Epictetus in PracticeAug 13, 2022
Epictetus in Practice
One of the great ironies of life is that for most of us, it takes a very difficult, trying situation (like in the case of Epictetus’ enslavement) to demonstrate how little control we truly have in life. When life throws a curveball at us, we reach for faith, prayer and philosophy to try to make sense of the world.
This is exactly what happened to a young American fighter pilot in the U.S. Navy on September 9, 1965. During the Vietnam war, James Stockdale took fire to his A-4 airplane and the control system shutdown. He had no choice but to eject. At that moment, Stockdale was forced to face a reality with a skillset he had first learned many years earlier in his studies at Stanford University.
“After ejection I had about 30 seconds to make my last statement in freedom before I landed in the main street of a little village right ahead,” wrote Stockdale in his book, Courage under Fire: Testing Epictetus's Doctrines in a Laboratory of Human Behavior. “And so help me, I whispered to myself: ‘Five years down there, at least. I’m leaving the world of technology and entering the world of Epictetus.’”
“After ejection I had about 30 seconds to make my last statement in freedom before I landed in the main street of a little village right ahead. And so help me, I whispered to myself: ‘Five years down there, at least. I’m leaving the world of technology and entering the world of Epictetus.’”
Stockdale remained a prisoner in Vietnam for eight years, including four in solitary confinement. He was tortured fifteen times and put in leg irons for two years. He gave credit to his Stanford education of the Stoics with helping him cope with the incredibly harsh realities of his imprisonment as a POW. The philosophy of Epictetus is today widely known throughout the U.S. military thanks to Stockdale and his experiences in the Vietnam War. In his book, he recounted his second combat tour in North Vietnam and outlined the lessons he learned as a prisoner of war, including how he used Epictetus and the Stoic philosophy in practice during his capture and how he influenced other prisoners that were with him. Theory is easy—application in the field is where the concepts are proven.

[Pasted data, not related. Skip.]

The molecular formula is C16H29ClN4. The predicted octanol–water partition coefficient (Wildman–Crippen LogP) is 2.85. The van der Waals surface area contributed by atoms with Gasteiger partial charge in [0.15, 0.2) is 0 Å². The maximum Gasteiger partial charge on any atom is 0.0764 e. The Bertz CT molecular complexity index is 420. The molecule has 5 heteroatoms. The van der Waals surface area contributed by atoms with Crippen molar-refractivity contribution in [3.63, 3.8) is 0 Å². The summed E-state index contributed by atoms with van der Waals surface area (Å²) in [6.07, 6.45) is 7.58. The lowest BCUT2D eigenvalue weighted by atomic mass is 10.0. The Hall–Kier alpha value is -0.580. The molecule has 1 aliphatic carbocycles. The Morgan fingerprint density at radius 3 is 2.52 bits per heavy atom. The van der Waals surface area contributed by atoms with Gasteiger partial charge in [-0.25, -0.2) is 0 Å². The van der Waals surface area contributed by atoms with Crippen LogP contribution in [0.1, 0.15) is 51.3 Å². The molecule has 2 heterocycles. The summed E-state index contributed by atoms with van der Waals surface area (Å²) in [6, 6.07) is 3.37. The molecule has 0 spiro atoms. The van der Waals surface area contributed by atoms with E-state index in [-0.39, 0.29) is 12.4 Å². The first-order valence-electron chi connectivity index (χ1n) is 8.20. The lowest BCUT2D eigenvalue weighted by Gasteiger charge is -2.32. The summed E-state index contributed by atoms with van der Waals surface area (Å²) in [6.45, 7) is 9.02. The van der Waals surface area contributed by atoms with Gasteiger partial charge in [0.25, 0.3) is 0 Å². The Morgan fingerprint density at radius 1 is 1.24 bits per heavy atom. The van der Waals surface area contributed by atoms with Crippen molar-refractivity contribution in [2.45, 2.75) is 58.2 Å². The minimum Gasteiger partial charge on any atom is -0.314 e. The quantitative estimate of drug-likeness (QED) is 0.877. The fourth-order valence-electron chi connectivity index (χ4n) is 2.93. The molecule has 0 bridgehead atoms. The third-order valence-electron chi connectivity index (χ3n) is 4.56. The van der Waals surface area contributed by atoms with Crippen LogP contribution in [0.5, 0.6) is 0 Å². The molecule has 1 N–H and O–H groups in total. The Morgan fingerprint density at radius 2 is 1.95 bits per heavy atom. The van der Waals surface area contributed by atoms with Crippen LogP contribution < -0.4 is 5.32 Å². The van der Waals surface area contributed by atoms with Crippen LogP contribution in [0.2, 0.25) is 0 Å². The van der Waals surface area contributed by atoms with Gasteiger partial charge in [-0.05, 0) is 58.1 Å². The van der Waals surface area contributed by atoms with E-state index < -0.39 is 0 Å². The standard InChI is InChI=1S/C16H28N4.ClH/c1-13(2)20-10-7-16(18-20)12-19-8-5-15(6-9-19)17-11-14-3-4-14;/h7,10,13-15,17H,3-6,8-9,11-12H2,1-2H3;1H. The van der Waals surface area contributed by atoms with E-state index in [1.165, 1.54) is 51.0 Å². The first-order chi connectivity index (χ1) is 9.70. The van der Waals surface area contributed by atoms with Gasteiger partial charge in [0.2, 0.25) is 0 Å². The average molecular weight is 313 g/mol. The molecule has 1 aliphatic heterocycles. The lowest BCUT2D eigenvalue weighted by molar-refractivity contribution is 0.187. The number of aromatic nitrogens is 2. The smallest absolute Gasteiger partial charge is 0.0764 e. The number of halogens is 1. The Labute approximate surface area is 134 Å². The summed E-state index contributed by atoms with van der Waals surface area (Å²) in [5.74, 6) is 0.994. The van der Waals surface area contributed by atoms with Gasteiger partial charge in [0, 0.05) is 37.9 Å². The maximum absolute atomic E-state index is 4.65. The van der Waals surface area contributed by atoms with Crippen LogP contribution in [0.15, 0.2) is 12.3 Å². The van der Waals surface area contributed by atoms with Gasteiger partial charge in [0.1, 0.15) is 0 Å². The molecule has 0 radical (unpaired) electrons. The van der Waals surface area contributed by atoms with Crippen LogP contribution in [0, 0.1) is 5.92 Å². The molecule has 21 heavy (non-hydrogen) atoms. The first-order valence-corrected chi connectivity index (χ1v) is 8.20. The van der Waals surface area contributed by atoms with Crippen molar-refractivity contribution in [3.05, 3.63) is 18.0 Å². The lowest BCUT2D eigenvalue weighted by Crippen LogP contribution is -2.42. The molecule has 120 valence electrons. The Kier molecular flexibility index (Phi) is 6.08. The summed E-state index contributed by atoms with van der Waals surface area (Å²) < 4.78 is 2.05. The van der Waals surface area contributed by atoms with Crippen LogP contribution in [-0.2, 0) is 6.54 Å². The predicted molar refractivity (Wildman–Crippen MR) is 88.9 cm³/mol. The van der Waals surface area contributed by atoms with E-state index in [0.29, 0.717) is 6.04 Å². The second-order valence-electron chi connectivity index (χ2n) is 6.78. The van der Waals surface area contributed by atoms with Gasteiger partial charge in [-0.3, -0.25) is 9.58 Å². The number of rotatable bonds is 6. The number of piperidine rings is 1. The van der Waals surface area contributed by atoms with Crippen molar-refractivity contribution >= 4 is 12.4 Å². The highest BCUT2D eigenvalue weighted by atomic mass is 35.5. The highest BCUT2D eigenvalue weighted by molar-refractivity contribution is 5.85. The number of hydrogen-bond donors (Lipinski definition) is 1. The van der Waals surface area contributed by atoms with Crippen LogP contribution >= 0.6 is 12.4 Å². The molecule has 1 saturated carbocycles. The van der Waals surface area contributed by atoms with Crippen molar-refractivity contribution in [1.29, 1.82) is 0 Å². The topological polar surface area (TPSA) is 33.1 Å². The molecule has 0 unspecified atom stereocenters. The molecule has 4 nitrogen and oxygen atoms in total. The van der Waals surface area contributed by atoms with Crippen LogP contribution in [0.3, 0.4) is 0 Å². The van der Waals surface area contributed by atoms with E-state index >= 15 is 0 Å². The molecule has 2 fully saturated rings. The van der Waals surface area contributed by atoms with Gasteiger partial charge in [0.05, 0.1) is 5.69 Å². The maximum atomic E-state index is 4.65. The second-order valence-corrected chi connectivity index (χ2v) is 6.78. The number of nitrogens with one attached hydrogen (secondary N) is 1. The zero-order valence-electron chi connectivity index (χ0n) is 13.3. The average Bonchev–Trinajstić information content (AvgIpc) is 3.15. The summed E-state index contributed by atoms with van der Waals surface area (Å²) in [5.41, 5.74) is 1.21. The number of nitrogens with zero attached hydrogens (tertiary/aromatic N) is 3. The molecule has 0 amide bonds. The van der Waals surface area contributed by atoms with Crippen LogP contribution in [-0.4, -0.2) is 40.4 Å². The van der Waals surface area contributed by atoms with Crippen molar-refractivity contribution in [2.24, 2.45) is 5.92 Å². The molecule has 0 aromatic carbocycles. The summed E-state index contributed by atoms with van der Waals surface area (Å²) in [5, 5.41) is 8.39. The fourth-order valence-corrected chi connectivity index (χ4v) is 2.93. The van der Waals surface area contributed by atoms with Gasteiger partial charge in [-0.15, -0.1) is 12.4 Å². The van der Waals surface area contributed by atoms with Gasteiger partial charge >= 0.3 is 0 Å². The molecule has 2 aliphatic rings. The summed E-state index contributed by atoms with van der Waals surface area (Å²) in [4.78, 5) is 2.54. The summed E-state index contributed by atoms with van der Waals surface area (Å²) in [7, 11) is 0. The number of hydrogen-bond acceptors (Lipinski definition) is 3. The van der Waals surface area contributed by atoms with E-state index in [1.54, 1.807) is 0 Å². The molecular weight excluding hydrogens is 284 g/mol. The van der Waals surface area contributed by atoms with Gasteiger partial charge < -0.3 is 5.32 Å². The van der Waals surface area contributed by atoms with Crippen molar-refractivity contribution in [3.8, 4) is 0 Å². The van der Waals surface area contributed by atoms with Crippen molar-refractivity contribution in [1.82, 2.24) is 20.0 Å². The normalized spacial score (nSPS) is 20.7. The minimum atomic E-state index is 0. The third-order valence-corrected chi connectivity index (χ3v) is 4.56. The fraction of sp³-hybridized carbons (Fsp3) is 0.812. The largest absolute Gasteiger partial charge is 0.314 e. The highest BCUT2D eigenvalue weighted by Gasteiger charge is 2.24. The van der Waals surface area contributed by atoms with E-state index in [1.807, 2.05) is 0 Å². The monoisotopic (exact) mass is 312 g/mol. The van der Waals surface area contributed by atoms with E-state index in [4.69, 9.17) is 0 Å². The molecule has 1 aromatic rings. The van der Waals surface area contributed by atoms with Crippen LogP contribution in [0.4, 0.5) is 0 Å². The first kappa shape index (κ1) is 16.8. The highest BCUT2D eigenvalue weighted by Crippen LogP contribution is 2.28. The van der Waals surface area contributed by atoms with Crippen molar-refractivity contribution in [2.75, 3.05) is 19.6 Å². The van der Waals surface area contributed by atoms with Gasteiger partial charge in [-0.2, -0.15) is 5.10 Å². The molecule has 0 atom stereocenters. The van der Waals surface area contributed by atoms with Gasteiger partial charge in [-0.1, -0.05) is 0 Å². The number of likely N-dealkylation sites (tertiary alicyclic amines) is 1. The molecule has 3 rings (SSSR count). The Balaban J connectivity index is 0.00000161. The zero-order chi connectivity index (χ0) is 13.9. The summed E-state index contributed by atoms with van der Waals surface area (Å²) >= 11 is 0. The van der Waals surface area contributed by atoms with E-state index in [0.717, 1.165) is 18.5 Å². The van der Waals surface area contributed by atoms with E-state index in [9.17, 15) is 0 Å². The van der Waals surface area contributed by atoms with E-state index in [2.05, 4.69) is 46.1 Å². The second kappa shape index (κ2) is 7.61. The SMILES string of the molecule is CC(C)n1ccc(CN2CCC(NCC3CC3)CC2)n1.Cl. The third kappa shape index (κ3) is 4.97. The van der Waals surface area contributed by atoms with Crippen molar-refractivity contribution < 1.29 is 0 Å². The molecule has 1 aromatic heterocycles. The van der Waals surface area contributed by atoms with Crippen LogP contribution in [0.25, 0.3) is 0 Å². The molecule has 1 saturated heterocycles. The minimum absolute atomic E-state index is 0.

Stockdale’s example serves as an important lesson for both people in regular life situations and those in high performing, highly stressful professional roles. As he was ejected from the airplane, Stockdale immediately brought his mind back to the written works of Epictetus he had studied—specifically, the “separate files” a Stoic always kept in his mind for: “(A) those things that are ‘up to him’ and (B) those things that are ‘not up to him.’” In other words: things within his control and things beyond his control. In highly stressful situations, there are simply more things out of our control than within our control, but the single most powerful - our reaction - is within our control.
“All in category B are ‘external,’ beyond my control, ultimately dooming me to fear and anxiety if I covet them, all in category A are up to me, within my power, within my will, and properly subjects for my total concern and involvement.”
“All in category B are ‘external,’ beyond my control, ultimately dooming me to fear and anxiety if I covet them,” wrote Stockdale. “All in category A are up to me, within my power, within my will, and properly subjects for my total concern and involvement.” Stockdale’s greatest achievement was his application of Stoic principles in the face of huge hardship, not simply his understanding of the concepts.
“George Bernard Shaw said that most people who fail complain that they are the victims of circumstances. Those who get on in this world, he said, are those who go out and look for the right circumstances. And if they can't find them they make their own.”
- James Stockdale
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